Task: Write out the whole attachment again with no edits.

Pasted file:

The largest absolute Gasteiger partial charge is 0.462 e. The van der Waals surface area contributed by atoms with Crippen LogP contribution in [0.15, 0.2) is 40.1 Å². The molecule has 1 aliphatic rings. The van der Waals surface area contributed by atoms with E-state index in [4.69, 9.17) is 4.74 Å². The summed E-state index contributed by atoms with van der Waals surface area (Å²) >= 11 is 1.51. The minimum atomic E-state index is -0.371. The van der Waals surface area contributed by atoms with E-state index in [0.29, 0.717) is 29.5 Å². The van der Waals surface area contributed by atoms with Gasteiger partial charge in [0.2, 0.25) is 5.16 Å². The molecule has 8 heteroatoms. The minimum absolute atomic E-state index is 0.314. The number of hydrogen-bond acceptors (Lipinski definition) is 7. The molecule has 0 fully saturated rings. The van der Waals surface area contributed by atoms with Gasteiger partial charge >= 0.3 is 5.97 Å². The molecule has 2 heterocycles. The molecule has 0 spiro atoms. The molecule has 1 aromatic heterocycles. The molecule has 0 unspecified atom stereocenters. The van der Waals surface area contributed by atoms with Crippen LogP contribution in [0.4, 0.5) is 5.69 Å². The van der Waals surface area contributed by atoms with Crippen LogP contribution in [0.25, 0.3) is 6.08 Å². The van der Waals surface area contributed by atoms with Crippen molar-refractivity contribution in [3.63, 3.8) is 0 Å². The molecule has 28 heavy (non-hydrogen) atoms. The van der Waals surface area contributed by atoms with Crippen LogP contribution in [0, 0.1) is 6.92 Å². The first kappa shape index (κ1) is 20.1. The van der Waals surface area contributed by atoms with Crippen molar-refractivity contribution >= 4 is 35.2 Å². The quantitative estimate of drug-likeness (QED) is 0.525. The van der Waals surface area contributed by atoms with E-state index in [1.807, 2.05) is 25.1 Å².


The largest absolute Gasteiger partial charge is 0.462 e. The van der Waals surface area contributed by atoms with Crippen LogP contribution in [0.15, 0.2) is 40.1 Å². The molecule has 1 aliphatic rings. The van der Waals surface area contributed by atoms with E-state index in [4.69, 9.17) is 4.74 Å². The summed E-state index contributed by atoms with van der Waals surface area (Å²) >= 11 is 1.51. The minimum atomic E-state index is -0.371. The van der Waals surface area contributed by atoms with E-state index in [0.29, 0.717) is 29.5 Å². The van der Waals surface area contributed by atoms with Gasteiger partial charge in [0.2, 0.25) is 5.16 Å². The molecule has 8 heteroatoms. The minimum absolute atomic E-state index is 0.314. The number of hydrogen-bond acceptors (Lipinski definition) is 7. The molecule has 0 fully saturated rings. The van der Waals surface area contributed by atoms with Gasteiger partial charge >= 0.3 is 5.97 Å². The molecule has 2 heterocycles. The molecule has 0 spiro atoms. The molecule has 1 aromatic heterocycles. The molecule has 0 unspecified atom stereocenters. The van der Waals surface area contributed by atoms with Crippen LogP contribution in [0.4, 0.5) is 5.69 Å². The van der Waals surface area contributed by atoms with Crippen LogP contribution in [0.25, 0.3) is 6.08 Å². The van der Waals surface area contributed by atoms with Crippen molar-refractivity contribution in [3.63, 3.8) is 0 Å². The molecule has 28 heavy (non-hydrogen) atoms. The van der Waals surface area contributed by atoms with Crippen LogP contribution in [0, 0.1) is 6.92 Å². The first kappa shape index (κ1) is 20.1. The van der Waals surface area contributed by atoms with Crippen molar-refractivity contribution >= 4 is 35.2 Å². The quantitative estimate of drug-likeness (QED) is 0.525. The van der Waals surface area contributed by atoms with E-state index in [1.807, 2.05) is 25.1 Å².